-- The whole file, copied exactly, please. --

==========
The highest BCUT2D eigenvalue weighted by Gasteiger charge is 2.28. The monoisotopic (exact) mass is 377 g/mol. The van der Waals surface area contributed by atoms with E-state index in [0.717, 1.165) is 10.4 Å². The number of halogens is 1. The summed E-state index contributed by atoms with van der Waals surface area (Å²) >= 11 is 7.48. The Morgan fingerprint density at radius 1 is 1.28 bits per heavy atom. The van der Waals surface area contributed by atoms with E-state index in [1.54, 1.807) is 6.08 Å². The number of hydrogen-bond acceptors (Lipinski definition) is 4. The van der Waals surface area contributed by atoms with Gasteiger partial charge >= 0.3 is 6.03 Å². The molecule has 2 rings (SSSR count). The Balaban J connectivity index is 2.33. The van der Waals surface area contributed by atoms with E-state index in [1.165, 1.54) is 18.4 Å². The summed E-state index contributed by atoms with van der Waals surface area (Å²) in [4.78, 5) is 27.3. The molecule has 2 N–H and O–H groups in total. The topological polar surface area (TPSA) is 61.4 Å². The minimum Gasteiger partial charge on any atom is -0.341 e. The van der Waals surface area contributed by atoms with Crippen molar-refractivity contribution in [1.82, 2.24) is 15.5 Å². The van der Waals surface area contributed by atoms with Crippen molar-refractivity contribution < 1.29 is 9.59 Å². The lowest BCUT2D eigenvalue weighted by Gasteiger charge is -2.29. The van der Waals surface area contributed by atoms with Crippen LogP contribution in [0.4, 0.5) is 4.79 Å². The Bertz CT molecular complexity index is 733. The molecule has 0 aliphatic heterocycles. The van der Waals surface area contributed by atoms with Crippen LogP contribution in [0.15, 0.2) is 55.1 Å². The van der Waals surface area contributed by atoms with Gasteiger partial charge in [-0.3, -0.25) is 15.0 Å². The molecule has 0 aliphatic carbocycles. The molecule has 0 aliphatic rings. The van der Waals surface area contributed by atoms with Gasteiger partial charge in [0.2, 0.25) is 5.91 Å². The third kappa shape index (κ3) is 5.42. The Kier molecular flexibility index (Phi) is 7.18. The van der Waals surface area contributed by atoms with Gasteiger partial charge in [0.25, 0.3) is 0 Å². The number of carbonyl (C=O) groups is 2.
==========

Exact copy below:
The highest BCUT2D eigenvalue weighted by Gasteiger charge is 2.28. The monoisotopic (exact) mass is 377 g/mol. The van der Waals surface area contributed by atoms with E-state index in [0.717, 1.165) is 10.4 Å². The number of halogens is 1. The summed E-state index contributed by atoms with van der Waals surface area (Å²) >= 11 is 7.48. The Morgan fingerprint density at radius 1 is 1.28 bits per heavy atom. The van der Waals surface area contributed by atoms with E-state index in [1.54, 1.807) is 6.08 Å². The number of hydrogen-bond acceptors (Lipinski definition) is 4. The van der Waals surface area contributed by atoms with Gasteiger partial charge >= 0.3 is 6.03 Å². The molecule has 2 rings (SSSR count). The Balaban J connectivity index is 2.33. The van der Waals surface area contributed by atoms with E-state index in [1.165, 1.54) is 18.4 Å². The summed E-state index contributed by atoms with van der Waals surface area (Å²) in [4.78, 5) is 27.3. The molecule has 2 N–H and O–H groups in total. The topological polar surface area (TPSA) is 61.4 Å². The minimum Gasteiger partial charge on any atom is -0.341 e. The van der Waals surface area contributed by atoms with Crippen molar-refractivity contribution in [1.82, 2.24) is 15.5 Å². The van der Waals surface area contributed by atoms with Crippen molar-refractivity contribution < 1.29 is 9.59 Å². The lowest BCUT2D eigenvalue weighted by Gasteiger charge is -2.29. The van der Waals surface area contributed by atoms with Crippen LogP contribution in [0.4, 0.5) is 4.79 Å². The Bertz CT molecular complexity index is 733. The molecule has 0 aliphatic heterocycles. The van der Waals surface area contributed by atoms with Crippen LogP contribution in [0.15, 0.2) is 55.1 Å². The van der Waals surface area contributed by atoms with Gasteiger partial charge in [-0.3, -0.25) is 15.0 Å². The molecule has 0 aliphatic carbocycles. The molecule has 0 aliphatic rings. The van der Waals surface area contributed by atoms with Gasteiger partial charge in [0.2, 0.25) is 5.91 Å². The third kappa shape index (κ3) is 5.42. The Kier molecular flexibility index (Phi) is 7.18. The van der Waals surface area contributed by atoms with Gasteiger partial charge in [0.25, 0.3) is 0 Å². The number of carbonyl (C=O) groups is 2.